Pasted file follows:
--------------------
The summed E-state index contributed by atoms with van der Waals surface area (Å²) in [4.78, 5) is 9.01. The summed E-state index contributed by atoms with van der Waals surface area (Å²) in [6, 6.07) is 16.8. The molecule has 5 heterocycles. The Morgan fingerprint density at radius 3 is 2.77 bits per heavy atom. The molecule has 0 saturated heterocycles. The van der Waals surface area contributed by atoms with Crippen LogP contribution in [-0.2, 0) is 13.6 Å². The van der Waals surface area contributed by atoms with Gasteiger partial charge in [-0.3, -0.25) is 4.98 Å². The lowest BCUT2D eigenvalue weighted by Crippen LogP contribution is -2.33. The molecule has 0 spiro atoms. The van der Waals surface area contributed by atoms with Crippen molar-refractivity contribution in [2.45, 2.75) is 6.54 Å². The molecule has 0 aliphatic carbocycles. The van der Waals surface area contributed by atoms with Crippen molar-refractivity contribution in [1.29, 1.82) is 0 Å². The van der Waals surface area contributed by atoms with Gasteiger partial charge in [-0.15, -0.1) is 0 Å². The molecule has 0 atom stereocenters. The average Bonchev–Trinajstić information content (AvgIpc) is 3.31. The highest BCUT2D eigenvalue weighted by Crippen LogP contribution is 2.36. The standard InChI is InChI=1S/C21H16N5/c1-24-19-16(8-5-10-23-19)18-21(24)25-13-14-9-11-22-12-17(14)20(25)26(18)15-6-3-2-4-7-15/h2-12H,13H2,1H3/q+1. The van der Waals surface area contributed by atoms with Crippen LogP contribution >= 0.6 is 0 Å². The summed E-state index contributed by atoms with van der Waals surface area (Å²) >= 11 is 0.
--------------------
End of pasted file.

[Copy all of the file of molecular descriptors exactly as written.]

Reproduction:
The summed E-state index contributed by atoms with van der Waals surface area (Å²) in [4.78, 5) is 9.01. The summed E-state index contributed by atoms with van der Waals surface area (Å²) in [6, 6.07) is 16.8. The molecule has 5 heterocycles. The Morgan fingerprint density at radius 3 is 2.77 bits per heavy atom. The molecule has 0 saturated heterocycles. The van der Waals surface area contributed by atoms with Crippen LogP contribution in [-0.2, 0) is 13.6 Å². The van der Waals surface area contributed by atoms with Gasteiger partial charge in [-0.3, -0.25) is 4.98 Å². The lowest BCUT2D eigenvalue weighted by Crippen LogP contribution is -2.33. The molecule has 0 spiro atoms. The van der Waals surface area contributed by atoms with Crippen molar-refractivity contribution in [2.45, 2.75) is 6.54 Å². The molecule has 0 aliphatic carbocycles. The van der Waals surface area contributed by atoms with Crippen molar-refractivity contribution in [1.29, 1.82) is 0 Å². The van der Waals surface area contributed by atoms with Gasteiger partial charge in [-0.15, -0.1) is 0 Å². The molecule has 0 atom stereocenters. The average Bonchev–Trinajstić information content (AvgIpc) is 3.31. The highest BCUT2D eigenvalue weighted by Crippen LogP contribution is 2.36. The standard InChI is InChI=1S/C21H16N5/c1-24-19-16(8-5-10-23-19)18-21(24)25-13-14-9-11-22-12-17(14)20(25)26(18)15-6-3-2-4-7-15/h2-12H,13H2,1H3/q+1. The van der Waals surface area contributed by atoms with Crippen LogP contribution >= 0.6 is 0 Å². The summed E-state index contributed by atoms with van der Waals surface area (Å²) >= 11 is 0.